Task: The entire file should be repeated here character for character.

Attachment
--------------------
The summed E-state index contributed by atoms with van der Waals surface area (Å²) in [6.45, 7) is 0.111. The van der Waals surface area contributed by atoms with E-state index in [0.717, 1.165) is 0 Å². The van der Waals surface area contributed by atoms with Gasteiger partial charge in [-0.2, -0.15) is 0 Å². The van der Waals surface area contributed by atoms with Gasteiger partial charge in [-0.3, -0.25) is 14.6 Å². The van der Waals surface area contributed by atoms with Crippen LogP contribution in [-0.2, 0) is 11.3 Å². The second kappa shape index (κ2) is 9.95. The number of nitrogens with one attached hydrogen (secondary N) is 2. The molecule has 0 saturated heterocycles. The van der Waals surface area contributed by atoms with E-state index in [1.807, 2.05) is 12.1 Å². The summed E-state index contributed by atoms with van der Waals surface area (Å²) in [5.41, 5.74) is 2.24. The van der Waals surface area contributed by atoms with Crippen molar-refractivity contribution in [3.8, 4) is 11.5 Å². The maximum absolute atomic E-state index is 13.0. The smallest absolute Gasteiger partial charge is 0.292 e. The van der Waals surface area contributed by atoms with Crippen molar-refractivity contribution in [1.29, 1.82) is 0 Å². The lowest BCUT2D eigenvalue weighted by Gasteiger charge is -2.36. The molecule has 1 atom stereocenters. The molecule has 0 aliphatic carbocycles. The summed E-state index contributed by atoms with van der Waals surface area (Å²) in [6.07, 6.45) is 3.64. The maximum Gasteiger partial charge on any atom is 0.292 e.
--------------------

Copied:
The summed E-state index contributed by atoms with van der Waals surface area (Å²) in [6.45, 7) is 0.111. The van der Waals surface area contributed by atoms with E-state index in [0.717, 1.165) is 0 Å². The van der Waals surface area contributed by atoms with Gasteiger partial charge in [-0.2, -0.15) is 0 Å². The van der Waals surface area contributed by atoms with Gasteiger partial charge in [-0.3, -0.25) is 14.6 Å². The van der Waals surface area contributed by atoms with Crippen LogP contribution in [-0.2, 0) is 11.3 Å². The second kappa shape index (κ2) is 9.95. The number of nitrogens with one attached hydrogen (secondary N) is 2. The molecule has 0 saturated heterocycles. The van der Waals surface area contributed by atoms with E-state index in [1.807, 2.05) is 12.1 Å². The summed E-state index contributed by atoms with van der Waals surface area (Å²) in [5.41, 5.74) is 2.24. The van der Waals surface area contributed by atoms with Crippen molar-refractivity contribution in [3.8, 4) is 11.5 Å². The maximum absolute atomic E-state index is 13.0. The smallest absolute Gasteiger partial charge is 0.292 e. The van der Waals surface area contributed by atoms with Crippen molar-refractivity contribution in [1.29, 1.82) is 0 Å². The lowest BCUT2D eigenvalue weighted by Gasteiger charge is -2.36. The molecule has 1 atom stereocenters. The molecule has 0 aliphatic carbocycles. The summed E-state index contributed by atoms with van der Waals surface area (Å²) in [6.07, 6.45) is 3.64. The maximum Gasteiger partial charge on any atom is 0.292 e.